A Norwegian study suggests that the use of high SPF sunscreen by all women aged 40–75 would reduce melanoma cases by about 18%. An impressive claim to be sure, and the numbers seem to support it, but the findings do make at least one strange claim.
The idea that higher SPF sunscreen could better protect against skin cancer is not revolutionary. Part of the issue is that people don’t reapply or otherwise use sunscreen as recommended. This tends to throw off research and has resulted in conflicting findings in this area of study. Incidentally, there is no indication that how sunscreen was used was accounted for in the study, or even if such a thing was possible.
The study looked at roughly 144,000 women who enrolled in the Norwegian Women and Cancer Study between 1991 and 2007, who were all between ages 40 and 75. Over the 11 year course of the study, there were 772 cases of melanoma. Among the findings of the study:
- Sunscreen users were most likely to report suffering sunburns, going on sunbathing vacations, and using indoor tanning
- Those who used sunscreen with an SPF of 15 or higher at least once in their lives were ~33% less likely to get melanoma than those who only used SPF 14 or lower
- Some predictive number-crunching suggested that if every woman in the 40–75 range used sunscreen with SPF 15+, the rate of melanoma would drop 18%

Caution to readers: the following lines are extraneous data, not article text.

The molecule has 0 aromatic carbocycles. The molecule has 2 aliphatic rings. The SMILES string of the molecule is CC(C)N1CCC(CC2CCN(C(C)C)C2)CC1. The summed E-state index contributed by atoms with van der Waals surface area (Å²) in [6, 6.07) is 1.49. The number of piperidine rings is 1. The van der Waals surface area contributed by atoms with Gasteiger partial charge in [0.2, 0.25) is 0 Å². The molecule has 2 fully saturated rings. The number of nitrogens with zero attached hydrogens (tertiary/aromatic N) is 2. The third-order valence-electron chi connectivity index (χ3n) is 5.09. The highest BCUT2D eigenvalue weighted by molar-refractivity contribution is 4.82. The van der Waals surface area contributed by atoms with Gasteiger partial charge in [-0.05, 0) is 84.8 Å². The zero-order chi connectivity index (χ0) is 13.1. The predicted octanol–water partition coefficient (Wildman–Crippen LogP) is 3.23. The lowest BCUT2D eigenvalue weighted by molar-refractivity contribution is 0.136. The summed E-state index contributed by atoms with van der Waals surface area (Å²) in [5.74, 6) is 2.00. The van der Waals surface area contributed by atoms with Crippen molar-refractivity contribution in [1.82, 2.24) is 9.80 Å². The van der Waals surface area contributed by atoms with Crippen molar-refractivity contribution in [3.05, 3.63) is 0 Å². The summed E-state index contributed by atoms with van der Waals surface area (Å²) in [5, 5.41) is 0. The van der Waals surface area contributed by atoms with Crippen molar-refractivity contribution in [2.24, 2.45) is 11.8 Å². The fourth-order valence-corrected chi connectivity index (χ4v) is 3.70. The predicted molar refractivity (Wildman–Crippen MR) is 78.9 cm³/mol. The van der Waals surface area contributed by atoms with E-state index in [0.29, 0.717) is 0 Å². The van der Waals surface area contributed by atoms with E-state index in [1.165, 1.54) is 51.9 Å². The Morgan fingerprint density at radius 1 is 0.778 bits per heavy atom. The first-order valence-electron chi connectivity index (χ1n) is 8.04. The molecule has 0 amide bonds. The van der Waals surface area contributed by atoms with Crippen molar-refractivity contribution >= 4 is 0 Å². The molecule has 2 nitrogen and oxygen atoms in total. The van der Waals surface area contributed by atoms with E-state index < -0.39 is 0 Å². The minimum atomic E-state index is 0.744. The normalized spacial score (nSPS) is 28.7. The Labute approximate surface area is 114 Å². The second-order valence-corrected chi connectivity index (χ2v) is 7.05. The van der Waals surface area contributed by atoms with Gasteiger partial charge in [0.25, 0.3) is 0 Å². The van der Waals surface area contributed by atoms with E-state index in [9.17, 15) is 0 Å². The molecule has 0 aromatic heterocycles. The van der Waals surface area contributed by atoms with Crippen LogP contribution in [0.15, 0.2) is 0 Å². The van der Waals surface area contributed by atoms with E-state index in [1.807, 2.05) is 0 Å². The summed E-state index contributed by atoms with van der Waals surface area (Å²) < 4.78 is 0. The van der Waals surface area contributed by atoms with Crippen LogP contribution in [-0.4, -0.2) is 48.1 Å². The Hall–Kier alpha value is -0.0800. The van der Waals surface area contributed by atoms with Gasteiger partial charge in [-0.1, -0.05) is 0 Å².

The findings seem mostly solid, though one particular oddity sticks out: the mention of using SPF 15+ sunscreen at least once made someone 33% less likely to get melanoma. This seems to suggest that a single occasion of SPF 15+ sunscreen at a single point in a person’s life, with weaker sunscreen used every other time, could reduce melanoma risk up to 33%.
It’s a strange finding to make (since melanoma depends on more than one instance of sun exposure) and suggests a situation where the numbers aligned to create a result that is mathematically sound but not found in reality. Or it’s one of those situations where scientific findings can be accurate but simply unintuitive. Or this is just a word choice thing and I am reading way too much into it.
Regardless, the underlying logic and facts of the findings are sound. Using a high SPF sunscreen can help prevent skin cancer and the results are best seen when sunscreen is applied properly and maintained as recommended.
Ghiasvand, R., et. al., “Sunscreen Use and Subsequent Melanoma Risk: A Population-Based Cohort Study,” Journal of Clinical Oncology, 2016; 10.1200/JCO.2016.67.5934.